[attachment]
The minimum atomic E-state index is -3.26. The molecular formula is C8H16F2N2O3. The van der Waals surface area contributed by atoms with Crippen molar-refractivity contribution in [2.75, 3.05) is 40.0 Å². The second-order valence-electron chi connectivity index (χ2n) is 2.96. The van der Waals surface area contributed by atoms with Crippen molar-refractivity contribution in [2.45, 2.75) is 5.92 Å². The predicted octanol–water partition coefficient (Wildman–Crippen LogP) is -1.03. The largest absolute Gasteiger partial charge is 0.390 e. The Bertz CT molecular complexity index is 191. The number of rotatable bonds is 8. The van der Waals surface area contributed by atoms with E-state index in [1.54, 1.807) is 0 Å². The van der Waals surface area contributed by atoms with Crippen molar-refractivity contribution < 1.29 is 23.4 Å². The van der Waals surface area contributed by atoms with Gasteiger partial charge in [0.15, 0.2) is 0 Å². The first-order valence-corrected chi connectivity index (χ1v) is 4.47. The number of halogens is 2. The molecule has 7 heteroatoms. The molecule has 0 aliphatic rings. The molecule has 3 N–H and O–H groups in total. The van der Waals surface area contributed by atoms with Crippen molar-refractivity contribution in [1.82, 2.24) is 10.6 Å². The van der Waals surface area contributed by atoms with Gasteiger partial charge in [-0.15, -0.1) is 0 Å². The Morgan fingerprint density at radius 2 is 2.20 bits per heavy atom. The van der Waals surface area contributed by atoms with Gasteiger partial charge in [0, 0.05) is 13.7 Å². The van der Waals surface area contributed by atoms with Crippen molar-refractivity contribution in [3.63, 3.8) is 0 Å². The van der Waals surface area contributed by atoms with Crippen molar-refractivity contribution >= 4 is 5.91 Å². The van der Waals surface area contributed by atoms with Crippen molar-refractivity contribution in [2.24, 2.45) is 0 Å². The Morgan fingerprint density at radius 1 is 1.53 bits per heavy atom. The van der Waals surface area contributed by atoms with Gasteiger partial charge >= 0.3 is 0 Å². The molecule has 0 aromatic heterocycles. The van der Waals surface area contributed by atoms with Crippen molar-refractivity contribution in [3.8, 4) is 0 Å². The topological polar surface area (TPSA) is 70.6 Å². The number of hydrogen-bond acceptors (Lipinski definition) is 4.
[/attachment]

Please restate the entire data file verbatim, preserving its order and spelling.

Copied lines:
The minimum atomic E-state index is -3.26. The molecular formula is C8H16F2N2O3. The van der Waals surface area contributed by atoms with Crippen molar-refractivity contribution in [2.75, 3.05) is 40.0 Å². The second-order valence-electron chi connectivity index (χ2n) is 2.96. The van der Waals surface area contributed by atoms with Crippen molar-refractivity contribution in [2.45, 2.75) is 5.92 Å². The predicted octanol–water partition coefficient (Wildman–Crippen LogP) is -1.03. The largest absolute Gasteiger partial charge is 0.390 e. The Bertz CT molecular complexity index is 191. The number of rotatable bonds is 8. The van der Waals surface area contributed by atoms with E-state index in [1.54, 1.807) is 0 Å². The van der Waals surface area contributed by atoms with Crippen molar-refractivity contribution < 1.29 is 23.4 Å². The van der Waals surface area contributed by atoms with Gasteiger partial charge in [0.15, 0.2) is 0 Å². The first-order valence-corrected chi connectivity index (χ1v) is 4.47. The number of halogens is 2. The molecule has 7 heteroatoms. The molecule has 0 aliphatic rings. The molecule has 3 N–H and O–H groups in total. The van der Waals surface area contributed by atoms with Crippen molar-refractivity contribution in [1.82, 2.24) is 10.6 Å². The van der Waals surface area contributed by atoms with Gasteiger partial charge in [-0.15, -0.1) is 0 Å². The Morgan fingerprint density at radius 2 is 2.20 bits per heavy atom. The van der Waals surface area contributed by atoms with Gasteiger partial charge in [0, 0.05) is 13.7 Å². The van der Waals surface area contributed by atoms with Crippen molar-refractivity contribution in [3.63, 3.8) is 0 Å². The van der Waals surface area contributed by atoms with Crippen molar-refractivity contribution >= 4 is 5.91 Å². The van der Waals surface area contributed by atoms with Crippen molar-refractivity contribution in [2.24, 2.45) is 0 Å². The Morgan fingerprint density at radius 1 is 1.53 bits per heavy atom. The van der Waals surface area contributed by atoms with Gasteiger partial charge >= 0.3 is 0 Å². The molecule has 0 aromatic heterocycles. The van der Waals surface area contributed by atoms with Crippen molar-refractivity contribution in [3.8, 4) is 0 Å². The topological polar surface area (TPSA) is 70.6 Å². The number of hydrogen-bond acceptors (Lipinski definition) is 4.